Youthquake has fought off competition from Antifa, broflake and milkshake duck to be crowned the Oxford Dictionaries’ Word of the Year 2017.
Youthquake joins words like selfie, vape and the face with tears of joy emoji in earning the prestigious title. However, the decision has left many people stumped.
Youthquake – Definition: The violent shuddering realisation that you’re now so old you haven’t even heard of this year’s Oxford English Dictionary word of the year before.
— Tiernan Douieb Diernan Touieb Nanreit Beiuod (@TiernanDouieb) December 15, 2017
Some have even questioned whether youthquake was actually a word before the Oxford Dictionaries’ announcement.
There are like no GIFs for #youthquake which says all you need to know about it.
— Joshua Zitser (@mrjoshz) December 15, 2017
Regardless, the new noun is here to stay.
What is a youthquake, OED’s Word of the Year 2017?
The Oxford English Dictionary (OED) defines youthquake as “a significant cultural, political, or social change arising from the actions or influence of young people”.
The term originates from the 1960s. Coined by former Vogue editor Diana Vreeland, youthquake was a cultural movement that was born out of the rise of youth culture in 1960s London. The movement involved pushing boundaries and challenging norms in music, fashion and pop culture.
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The term has been used to describe youth challenging political and societal norms issues in recent years. According to the OED, usage increased by 400 percent from 2016 to 2017.
If you’re still unsure about the Oxford Dictionaries’ Word of the Year 2017, here are a few youthquake examples to help you get your head around it:
A youthquake ruined Theresa May’s Brexit plans
Youthquake has Jeremy Corbyn to thank for making it the OED Word of the Year. The Labour leader created a youthquake back in June that threw Theresa May’s Brexit plans into turmoil.
Corbyn promised to scrap tuition fees for university students and reinstate the abolished maintenance grants.
Likewise, Labour pledged to outlaw zero hour working contracts and unpaid internships, raise minimum wage and build millions of homes. His views on Brexit also aligned with the views of the vast majority of young people.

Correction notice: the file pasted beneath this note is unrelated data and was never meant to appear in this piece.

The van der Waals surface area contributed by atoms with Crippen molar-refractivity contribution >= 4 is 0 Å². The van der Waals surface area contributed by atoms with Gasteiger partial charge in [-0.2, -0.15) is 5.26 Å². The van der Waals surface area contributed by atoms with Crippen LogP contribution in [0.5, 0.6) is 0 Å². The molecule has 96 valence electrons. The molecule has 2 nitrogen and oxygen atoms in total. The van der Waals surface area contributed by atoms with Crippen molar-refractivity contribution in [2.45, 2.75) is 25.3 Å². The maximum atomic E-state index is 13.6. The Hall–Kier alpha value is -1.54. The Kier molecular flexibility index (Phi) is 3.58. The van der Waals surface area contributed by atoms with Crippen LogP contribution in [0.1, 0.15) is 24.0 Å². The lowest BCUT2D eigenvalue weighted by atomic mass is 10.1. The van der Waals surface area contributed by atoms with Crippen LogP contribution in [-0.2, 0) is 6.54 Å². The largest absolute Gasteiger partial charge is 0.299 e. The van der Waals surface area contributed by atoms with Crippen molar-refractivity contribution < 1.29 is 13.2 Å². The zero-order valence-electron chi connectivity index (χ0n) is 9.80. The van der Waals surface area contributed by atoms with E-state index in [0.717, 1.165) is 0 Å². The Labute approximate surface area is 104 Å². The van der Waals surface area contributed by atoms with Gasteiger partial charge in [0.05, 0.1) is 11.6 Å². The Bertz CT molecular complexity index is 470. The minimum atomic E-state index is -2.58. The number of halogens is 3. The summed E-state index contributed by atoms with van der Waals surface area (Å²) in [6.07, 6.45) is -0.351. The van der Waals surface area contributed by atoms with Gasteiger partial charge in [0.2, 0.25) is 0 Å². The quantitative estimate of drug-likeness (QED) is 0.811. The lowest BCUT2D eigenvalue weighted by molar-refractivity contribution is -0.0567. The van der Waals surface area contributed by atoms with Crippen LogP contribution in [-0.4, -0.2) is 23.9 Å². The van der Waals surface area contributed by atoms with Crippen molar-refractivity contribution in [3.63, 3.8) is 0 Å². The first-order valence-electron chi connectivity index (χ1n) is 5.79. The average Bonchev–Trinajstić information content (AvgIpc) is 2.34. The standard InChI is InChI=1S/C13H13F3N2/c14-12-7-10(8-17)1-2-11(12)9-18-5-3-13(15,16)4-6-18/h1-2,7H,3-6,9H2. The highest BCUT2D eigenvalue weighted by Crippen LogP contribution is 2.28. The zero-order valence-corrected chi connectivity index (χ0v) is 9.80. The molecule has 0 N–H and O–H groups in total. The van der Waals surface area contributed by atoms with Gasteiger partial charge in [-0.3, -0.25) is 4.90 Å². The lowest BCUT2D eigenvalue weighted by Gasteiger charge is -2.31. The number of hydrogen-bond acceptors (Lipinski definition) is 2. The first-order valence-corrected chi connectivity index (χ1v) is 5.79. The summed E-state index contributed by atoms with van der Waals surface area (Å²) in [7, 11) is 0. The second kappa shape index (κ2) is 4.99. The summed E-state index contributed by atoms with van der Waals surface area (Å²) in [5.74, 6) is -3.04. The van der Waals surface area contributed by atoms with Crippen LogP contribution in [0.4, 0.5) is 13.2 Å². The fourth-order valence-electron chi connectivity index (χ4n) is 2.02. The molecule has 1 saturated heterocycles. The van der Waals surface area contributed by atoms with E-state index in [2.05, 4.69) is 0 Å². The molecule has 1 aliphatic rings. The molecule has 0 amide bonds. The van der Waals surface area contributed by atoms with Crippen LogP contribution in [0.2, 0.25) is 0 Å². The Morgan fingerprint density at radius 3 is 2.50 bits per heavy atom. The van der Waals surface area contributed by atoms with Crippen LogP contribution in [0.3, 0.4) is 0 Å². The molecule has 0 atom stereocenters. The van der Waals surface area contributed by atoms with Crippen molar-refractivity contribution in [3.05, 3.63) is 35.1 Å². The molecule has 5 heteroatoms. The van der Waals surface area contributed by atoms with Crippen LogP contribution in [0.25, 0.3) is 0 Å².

Unsurprisingly, a YouGov survey showed that 64 percent of under-30s voted for Labour, while older voters tended to vote for Conservatives. Just 23 percent of voters aged over 60 voted for Corbyn’s Labour.
The Conservatives had hoped to secure more seats, making it easier to pass Brexit-related matters through parliament.
However, as a result of young voters, Labour gained 30 seats, which has thrown a spanner in the works of their hard Brexit plans.
A youthquake is causing brands to rethink their marketing plans
Companies and brands have drastically changed their approach to marketing in recent years in an attempt to appeal to the young population.
The luxury fashion world has fallen in recent years. Young shoppers are opting for the fast, cheap fashion of high-street stores. However, brands such as Louis Vuitton have managed to continue to appeal to a younger audience via social media.
According to recent reports, collaboration with youth culture brand Supreme saw Louis Vuitton increase its web traffic from Facebook by 332 percent over three months.
Likewise, luxury drink manufacturers scrambled to get in on the millennial pink drink craze this year, while the fashion industry has been moved by youth-backed movements such as gender neutrality.
A youthquake has altered Parliament’s opinion on student fees
Students in the UK have been protesting against University tuition fees since the Conservative-Liberal Democrat coalition government suggested removing the £3,290 annual cap on fees back in 2010.
A march against these plans was held in London the following month. An estimates 30,000-50,000 young people turned out in the capital to protest. Subsequent marches and protests have followed over the years.
While the government did end up raising university fees to £9,250-a-year, the political world has since taken note of the plight of students.
Jeremy Corbyn’s Labour strongly supports the abolition of student fees. Likewise, the Democratic Unionist Party, who helped Theresa May to prolong her stay in Number 10, recently voted against the Tories’ attempts to raise fees again, showing changing attitudes towards the issue in Parliament.